Great Moments in Non Sequiturs

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Michael Hurley of CBS Boston has a column up criticizing Sam Miller’s quite good piece for ESPN.com about the ascendance of WAR. It’s your standard anti-sabermetric rebop. Hurley attempts to paint himself as a sensible moderate type, but make no mistake, the guy is definitely threatened by advanced metrics.

But that’s not a big deal. There are a lot of people like that. What separates Hurley is this little rhetorical flourish:

The blurb on ESPN’s homepage read, “After WAR helped heat up the 2012 AL MVP debate, it’s now a permanent part of looking at player performance.”

That’s certainly a bold claim, considering it wasn’t more than 65 years ago when the color of a man’s skin was a determinant for selecting an MVP, and also considering Miguel Cabrera won in a landslide over Mike Trout, the man with the significantly better WAR last season.

Can someone help me out here? Is Hurley equating WAR and segregation? Does he believe they are both artifacts of their time, with one thankfully being cast into the dustbin of history and the other, hopefully, soon to be?  If that’s not his angle, what is it, exactly?

Whatever. If, in my own assessment of players, I’ve cited WAR more than a couple of times in past three years I’d be shocked, so it’s not like I’m on the front lines of the WAR war.  I’m a stathead sympathizer and fellow traveler  but I risk hurting myself and others when I attempt to actually calculate anything.

But I think I can say this much: if WAR is eventually set aside and considered a not-particularly useful stat, it will be because another, better stat is devised to replace it, not because enough people have yelled and screamed about the folly of trying to quantify player performance in the first place.

Fans allowed at NLCS, World Series in Texas

Jim Cowsert-USA TODAY Sports
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NEW YORK — Fans can take themselves out to the ball game for the first time this season during the NL Championship Series and World Series at new Globe Life Field in Arlington, Texas.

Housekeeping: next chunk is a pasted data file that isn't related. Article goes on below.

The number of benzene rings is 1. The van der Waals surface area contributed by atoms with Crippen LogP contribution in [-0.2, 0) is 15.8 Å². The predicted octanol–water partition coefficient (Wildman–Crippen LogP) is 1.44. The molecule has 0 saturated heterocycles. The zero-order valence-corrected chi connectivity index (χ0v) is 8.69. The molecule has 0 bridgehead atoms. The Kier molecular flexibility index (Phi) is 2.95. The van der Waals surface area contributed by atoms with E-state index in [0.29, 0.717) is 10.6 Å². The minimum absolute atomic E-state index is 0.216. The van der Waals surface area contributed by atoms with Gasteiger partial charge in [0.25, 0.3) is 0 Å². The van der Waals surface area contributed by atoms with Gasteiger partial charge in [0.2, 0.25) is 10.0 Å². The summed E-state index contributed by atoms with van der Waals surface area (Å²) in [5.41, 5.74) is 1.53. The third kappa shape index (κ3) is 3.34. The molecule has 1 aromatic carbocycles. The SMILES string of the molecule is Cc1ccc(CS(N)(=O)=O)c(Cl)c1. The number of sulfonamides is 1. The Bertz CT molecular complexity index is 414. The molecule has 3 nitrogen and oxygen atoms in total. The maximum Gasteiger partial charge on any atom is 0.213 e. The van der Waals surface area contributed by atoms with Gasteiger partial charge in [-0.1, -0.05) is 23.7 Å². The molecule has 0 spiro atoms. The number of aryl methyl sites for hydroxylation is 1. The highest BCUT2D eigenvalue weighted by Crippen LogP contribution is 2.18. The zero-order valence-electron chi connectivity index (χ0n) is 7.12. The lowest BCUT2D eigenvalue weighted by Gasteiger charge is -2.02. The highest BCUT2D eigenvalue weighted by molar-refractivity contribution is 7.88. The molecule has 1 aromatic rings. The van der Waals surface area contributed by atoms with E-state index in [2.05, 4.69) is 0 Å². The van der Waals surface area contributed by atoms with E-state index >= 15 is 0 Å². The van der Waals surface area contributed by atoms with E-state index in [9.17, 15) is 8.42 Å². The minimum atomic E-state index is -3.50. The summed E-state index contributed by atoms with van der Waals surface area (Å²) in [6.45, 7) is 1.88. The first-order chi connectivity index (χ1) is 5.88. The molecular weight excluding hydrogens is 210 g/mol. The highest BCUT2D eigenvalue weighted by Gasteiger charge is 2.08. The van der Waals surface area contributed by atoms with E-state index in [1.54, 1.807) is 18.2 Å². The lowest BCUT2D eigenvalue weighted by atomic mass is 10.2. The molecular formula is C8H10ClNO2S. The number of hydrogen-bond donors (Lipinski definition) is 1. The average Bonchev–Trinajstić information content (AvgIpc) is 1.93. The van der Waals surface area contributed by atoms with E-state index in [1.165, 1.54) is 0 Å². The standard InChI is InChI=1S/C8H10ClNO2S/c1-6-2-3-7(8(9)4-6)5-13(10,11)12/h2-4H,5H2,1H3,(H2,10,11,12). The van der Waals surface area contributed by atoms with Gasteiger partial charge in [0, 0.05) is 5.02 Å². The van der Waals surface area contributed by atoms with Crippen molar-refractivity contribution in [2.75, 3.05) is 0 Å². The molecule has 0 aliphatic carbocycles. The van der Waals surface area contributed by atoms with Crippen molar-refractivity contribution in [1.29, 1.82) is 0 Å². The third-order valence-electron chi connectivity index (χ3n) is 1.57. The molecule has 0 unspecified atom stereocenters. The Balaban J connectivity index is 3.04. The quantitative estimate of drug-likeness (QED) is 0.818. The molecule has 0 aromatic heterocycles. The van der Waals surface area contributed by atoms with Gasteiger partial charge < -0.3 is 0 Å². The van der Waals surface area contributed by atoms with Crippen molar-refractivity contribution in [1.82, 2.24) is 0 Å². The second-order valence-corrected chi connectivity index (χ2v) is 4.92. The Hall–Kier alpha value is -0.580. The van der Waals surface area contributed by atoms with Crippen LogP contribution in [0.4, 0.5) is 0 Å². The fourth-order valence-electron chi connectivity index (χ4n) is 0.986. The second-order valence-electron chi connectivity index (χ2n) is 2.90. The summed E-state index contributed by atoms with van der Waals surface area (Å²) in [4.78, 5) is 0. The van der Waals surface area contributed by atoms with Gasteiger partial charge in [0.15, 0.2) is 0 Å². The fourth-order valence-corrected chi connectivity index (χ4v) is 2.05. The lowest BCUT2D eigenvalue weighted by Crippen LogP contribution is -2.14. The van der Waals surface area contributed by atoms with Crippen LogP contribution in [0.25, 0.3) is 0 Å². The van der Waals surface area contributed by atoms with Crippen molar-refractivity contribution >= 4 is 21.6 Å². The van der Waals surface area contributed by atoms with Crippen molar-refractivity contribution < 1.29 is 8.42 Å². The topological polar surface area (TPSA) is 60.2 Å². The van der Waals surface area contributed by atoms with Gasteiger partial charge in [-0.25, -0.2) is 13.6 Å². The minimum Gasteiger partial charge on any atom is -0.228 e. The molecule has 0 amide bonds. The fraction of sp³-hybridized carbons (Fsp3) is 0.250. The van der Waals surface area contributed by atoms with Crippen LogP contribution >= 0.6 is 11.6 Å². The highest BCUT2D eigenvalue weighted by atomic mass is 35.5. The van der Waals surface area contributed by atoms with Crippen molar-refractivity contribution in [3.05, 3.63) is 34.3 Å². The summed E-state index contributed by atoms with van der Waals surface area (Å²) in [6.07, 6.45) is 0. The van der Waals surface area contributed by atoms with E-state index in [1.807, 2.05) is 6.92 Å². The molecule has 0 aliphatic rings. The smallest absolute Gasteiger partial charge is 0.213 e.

Major League Baseball said Wednesday that about 11,500 tickets will be available for each game. That is about 28% of the 40,518-capacity, retractable-roof stadium of the Texas Rangers, which opened this year adjacent to old Globe Life Park, the team’s open-air home from 1994 through 2019.

The World Series is being played at a neutral site for the first time in response to the coronavirus pandemic. It will be played at one stadium for the first time since the St. Louis Cardinals defeated the Browns at Sportsman’s Park in 1944.

Some of the seats will be included in presales for Texas Rangers season ticket holders on Friday and subscribers on Monday, and others are set aside for MLB and players.

Tickets are priced at $40-250 for the NLCS and $75-450 for the World Series, and 10,550 seats in the regular sections of the ballpark and 950 in suites will be sold in “pods” of four contiguous seats.

Each pod will be distanced by at least 6 feet and a checkerboard pattern will be used, with alternating rows of seats in the middle or rows and at the ends. Unsold seats will be tied back.

No seats will be sold in the first six rows within 20 feet of the field, dugouts or bullpen. Fans will not be allowed to the lowest level, which is reserved for MLB’s tier one personnel, such as players and managers.

Masks are mandatory for fans except while they are eating or drinking at their ticketed seats. Concessions and parking will be cashless, and the team’s concessionaire, Delaware North, is planning wrapped items.

The NLCS is scheduled on seven straight days from Oct. 12-18 and the World Series from Oct. 20-28, with traditional off days between Games 2 and 3 and Games 5 and 6, if the Series goes that far. The Division Series, League Championship Series and World Series all will be being played at neutral sites because of the coronavirus .pandemic.

MLB played the entire regular season without fans and also the first round of the playoffs with no fans. For the first time since spring training was interrupted on March 12, club employees and player families were allowed to attend games this week.

While Texas is allowing up to 50% capacity at venues, MLB did not anticipate having government permission for fans to attend postseason games at Dodger Stadium in Los Angeles or Petco Park in San Diego, where AL playoff games are scheduled.

Globe Life Field has been the site of more than 50 graduations, but the Rangers played their home games in an empty ballpark.

The Rangers will recommend to MLB that the roof be kept open when possible, executive vice president of business operations Rob Matwick said, but the team understands it will be closed in the event of rain. Matwick said MLB made the decision not to sell seats for the Division Series.

Other than 1944, the only times the World Series was held at one site came in 1921 and 1922, when the New York Giants and Yankees both played home games at the Polo Grounds. Yankee Stadium opened in 1923.